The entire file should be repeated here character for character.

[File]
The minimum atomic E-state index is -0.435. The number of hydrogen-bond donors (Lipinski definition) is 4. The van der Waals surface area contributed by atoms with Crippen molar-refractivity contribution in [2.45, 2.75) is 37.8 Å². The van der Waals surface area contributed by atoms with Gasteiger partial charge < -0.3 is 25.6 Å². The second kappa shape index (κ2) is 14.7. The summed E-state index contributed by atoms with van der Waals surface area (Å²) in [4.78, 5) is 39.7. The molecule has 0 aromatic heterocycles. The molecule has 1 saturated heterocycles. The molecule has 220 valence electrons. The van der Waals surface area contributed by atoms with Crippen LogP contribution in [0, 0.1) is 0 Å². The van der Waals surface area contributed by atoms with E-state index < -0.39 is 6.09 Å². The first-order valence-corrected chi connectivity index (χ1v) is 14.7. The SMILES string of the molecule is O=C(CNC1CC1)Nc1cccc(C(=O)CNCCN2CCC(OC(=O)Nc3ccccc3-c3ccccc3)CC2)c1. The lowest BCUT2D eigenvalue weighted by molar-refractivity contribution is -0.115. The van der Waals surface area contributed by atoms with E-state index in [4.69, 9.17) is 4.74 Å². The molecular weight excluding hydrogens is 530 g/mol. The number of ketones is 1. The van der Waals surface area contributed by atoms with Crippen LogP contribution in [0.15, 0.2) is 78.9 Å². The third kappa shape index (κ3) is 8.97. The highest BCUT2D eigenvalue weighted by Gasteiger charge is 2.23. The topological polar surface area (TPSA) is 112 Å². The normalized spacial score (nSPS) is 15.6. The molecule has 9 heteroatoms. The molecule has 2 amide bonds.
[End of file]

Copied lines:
The minimum atomic E-state index is -0.435. The number of hydrogen-bond donors (Lipinski definition) is 4. The van der Waals surface area contributed by atoms with Crippen molar-refractivity contribution in [2.45, 2.75) is 37.8 Å². The van der Waals surface area contributed by atoms with Gasteiger partial charge < -0.3 is 25.6 Å². The second kappa shape index (κ2) is 14.7. The summed E-state index contributed by atoms with van der Waals surface area (Å²) in [4.78, 5) is 39.7. The molecule has 0 aromatic heterocycles. The molecule has 1 saturated heterocycles. The molecule has 220 valence electrons. The van der Waals surface area contributed by atoms with Crippen LogP contribution in [0, 0.1) is 0 Å². The van der Waals surface area contributed by atoms with E-state index < -0.39 is 6.09 Å². The first-order valence-corrected chi connectivity index (χ1v) is 14.7. The SMILES string of the molecule is O=C(CNC1CC1)Nc1cccc(C(=O)CNCCN2CCC(OC(=O)Nc3ccccc3-c3ccccc3)CC2)c1. The lowest BCUT2D eigenvalue weighted by molar-refractivity contribution is -0.115. The van der Waals surface area contributed by atoms with E-state index in [4.69, 9.17) is 4.74 Å². The molecular weight excluding hydrogens is 530 g/mol. The number of ketones is 1. The van der Waals surface area contributed by atoms with Crippen LogP contribution in [0.15, 0.2) is 78.9 Å². The third kappa shape index (κ3) is 8.97. The highest BCUT2D eigenvalue weighted by Gasteiger charge is 2.23. The topological polar surface area (TPSA) is 112 Å². The normalized spacial score (nSPS) is 15.6. The molecule has 9 heteroatoms. The molecule has 2 amide bonds.